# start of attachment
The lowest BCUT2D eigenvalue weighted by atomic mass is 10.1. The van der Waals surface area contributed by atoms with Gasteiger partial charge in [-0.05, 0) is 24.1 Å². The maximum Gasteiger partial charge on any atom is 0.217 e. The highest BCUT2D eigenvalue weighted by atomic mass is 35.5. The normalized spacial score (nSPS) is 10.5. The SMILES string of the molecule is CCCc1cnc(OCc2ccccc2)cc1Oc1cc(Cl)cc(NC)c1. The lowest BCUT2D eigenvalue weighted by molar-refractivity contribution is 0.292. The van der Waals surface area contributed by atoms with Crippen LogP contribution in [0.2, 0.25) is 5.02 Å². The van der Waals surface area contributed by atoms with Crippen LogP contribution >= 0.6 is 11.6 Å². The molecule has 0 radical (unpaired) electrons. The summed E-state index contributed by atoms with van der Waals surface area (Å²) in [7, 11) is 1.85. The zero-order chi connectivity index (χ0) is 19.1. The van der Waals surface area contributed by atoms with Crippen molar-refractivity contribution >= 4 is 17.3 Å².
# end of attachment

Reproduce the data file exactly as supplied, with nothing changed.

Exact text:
The lowest BCUT2D eigenvalue weighted by atomic mass is 10.1. The van der Waals surface area contributed by atoms with Gasteiger partial charge in [-0.05, 0) is 24.1 Å². The maximum Gasteiger partial charge on any atom is 0.217 e. The highest BCUT2D eigenvalue weighted by atomic mass is 35.5. The normalized spacial score (nSPS) is 10.5. The SMILES string of the molecule is CCCc1cnc(OCc2ccccc2)cc1Oc1cc(Cl)cc(NC)c1. The lowest BCUT2D eigenvalue weighted by molar-refractivity contribution is 0.292. The van der Waals surface area contributed by atoms with Crippen LogP contribution in [0.2, 0.25) is 5.02 Å². The van der Waals surface area contributed by atoms with Crippen LogP contribution >= 0.6 is 11.6 Å². The molecule has 0 radical (unpaired) electrons. The summed E-state index contributed by atoms with van der Waals surface area (Å²) in [7, 11) is 1.85. The zero-order chi connectivity index (χ0) is 19.1. The van der Waals surface area contributed by atoms with Crippen molar-refractivity contribution >= 4 is 17.3 Å².